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Allergy. 2019 May;74(5):953-963. doi: 10.1111/all.13697. Epub 2019 Jan 15.

Data-driven adult asthma phenotypes based on clinical characteristics are associated with asthma outcomes twenty years later.

Author information

1
IAB, Team of Environmental Epidemiology Applied To Reproduction and Respiratory Health, INSERM, Université Grenoble Alpes, CNRS, Grenoble, France.
2
Faculté de Pharmacie, Université Grenoble Alpes, Grenoble, France.
3
Pôle Pharmacie, CHU Grenoble Alpes, Grenoble, France.
4
Unit of Epidemiology and Medical Statistics, Department of Diagnostics and Public Health, University of Verona, Verona, Italy.
5
ISGlobal, Centre for Research in Environmental Epidemiology (CREAL), Barcelona, Spain.
6
Universitat Pompeu Fabra (UPF), Barcelona, Spain.
7
CIBER Epidemiología y Salud Pública (CIBERESP), Barcelona, Spain.
8
Epidemiological and Public Health Approaches, INSERM, U1168: Aging and Chronic Diseases, Villejuif, France.
9
Pneumology Department, CHU Montpellier, Montpellier, France.
10
Pneumology Department, CHU de Lyon, Lyon, France.
11
Institute and Outpatient Clinic for Occupational, Social and Environmental Medicine, University Hospital of Ludwig Maximilians University, Comprehensive Pneumology Centre Munich, German Centre for Lung Research, Muenchen, Germany.
12
Department of Medical Sciences: Respiratory, Allergy and Sleep Research, Uppsala University, Uppsala, Sweden.
13
Swiss Tropical and Public Health Institute, University of Basel, Basel, Switzerland.
14
CHU, Université de Lille, Lille, France.
15
Clinique Universitaire de Pneumologie, Pôle Thorax et Vaisseaux, CHU de Grenoble, INSERM U1055, Université Grenoble Alpes, Grenoble, France.
16
INSERM Bordeaux Population Health Research Center, Team EPICENE, UMR 1219, Université Bordeaux, Bordeaux, France.
17
National Heart and Lung Institute, Imperial College, London, UK.
18
Unit 1152, Team of Epidemiology, INSERM, University Paris-Diderot, Paris, France.
19
Pediatric Department, CHU Grenoble, Grenoble, France.

Abstract

BACKGROUND:

Research based on cluster analyses led to the identification of particular phenotypes confirming phenotypic heterogeneity of asthma. The long-term clinical course of asthma phenotypes defined by clustering analysis remains unknown, although it is a key aspect to underpin their clinical relevance. We aimed to estimate risk of poor asthma events between asthma clusters identified 20 years earlier.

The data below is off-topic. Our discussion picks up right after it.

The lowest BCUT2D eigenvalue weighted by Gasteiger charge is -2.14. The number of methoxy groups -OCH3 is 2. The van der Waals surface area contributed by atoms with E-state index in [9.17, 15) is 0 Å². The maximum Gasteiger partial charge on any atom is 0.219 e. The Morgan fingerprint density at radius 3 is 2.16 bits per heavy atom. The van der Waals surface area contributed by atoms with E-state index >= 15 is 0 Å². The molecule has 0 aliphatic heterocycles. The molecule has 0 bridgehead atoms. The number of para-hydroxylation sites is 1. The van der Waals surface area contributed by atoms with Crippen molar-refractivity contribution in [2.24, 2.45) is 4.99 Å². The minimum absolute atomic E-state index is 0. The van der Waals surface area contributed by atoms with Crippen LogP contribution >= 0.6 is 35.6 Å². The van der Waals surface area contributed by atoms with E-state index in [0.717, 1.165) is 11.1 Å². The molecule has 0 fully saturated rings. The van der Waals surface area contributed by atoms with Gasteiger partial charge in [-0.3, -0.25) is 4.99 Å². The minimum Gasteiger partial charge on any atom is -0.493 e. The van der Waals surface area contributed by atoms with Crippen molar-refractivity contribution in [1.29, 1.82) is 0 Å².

METHODS:

The study relied on two cohorts of adults with asthma with 20-year follow-up, ECRHS (European Community Respiratory Health Survey) and EGEA (Epidemiological study on Genetics and Environment of Asthma). Regression models were used to compare asthma characteristics (current asthma, asthma exacerbations, asthma control, quality of life, and FEV1 ) at follow-up and the course of FEV1  between seven cluster-based asthma phenotypes identified 20 years earlier.

RESULTS:

The analysis included 1325 adults with ever asthma. For each asthma characteristic assessed at follow-up, the risk for adverse outcomes differed significantly between the seven asthma clusters identified at baseline. As compared with the mildest asthma phenotype, ORs (95% CI) for asthma exacerbations varied from 0.9 (0.4 to 2.0) to 4.0 (2.0 to 7.8) and the regression estimates (95% CI) for FEV1 % predicted varied from 0.6 (-3.5 to 4.6) to -9.9 (-14.2 to -5.5) between clusters. Change in FEV1 over time did not differ significantly across clusters.

CONCLUSION:

Our findings show that the long-term risk for poor asthma outcomes differed between comprehensive adult asthma phenotypes identified 20 years earlier, and suggest a strong tracking of asthma activity and impaired lung function over time.

KEYWORDS:

asthma; clustering; follow-up; lung function; phenotypes

PMID:
30548629
DOI:
10.1111/all.13697

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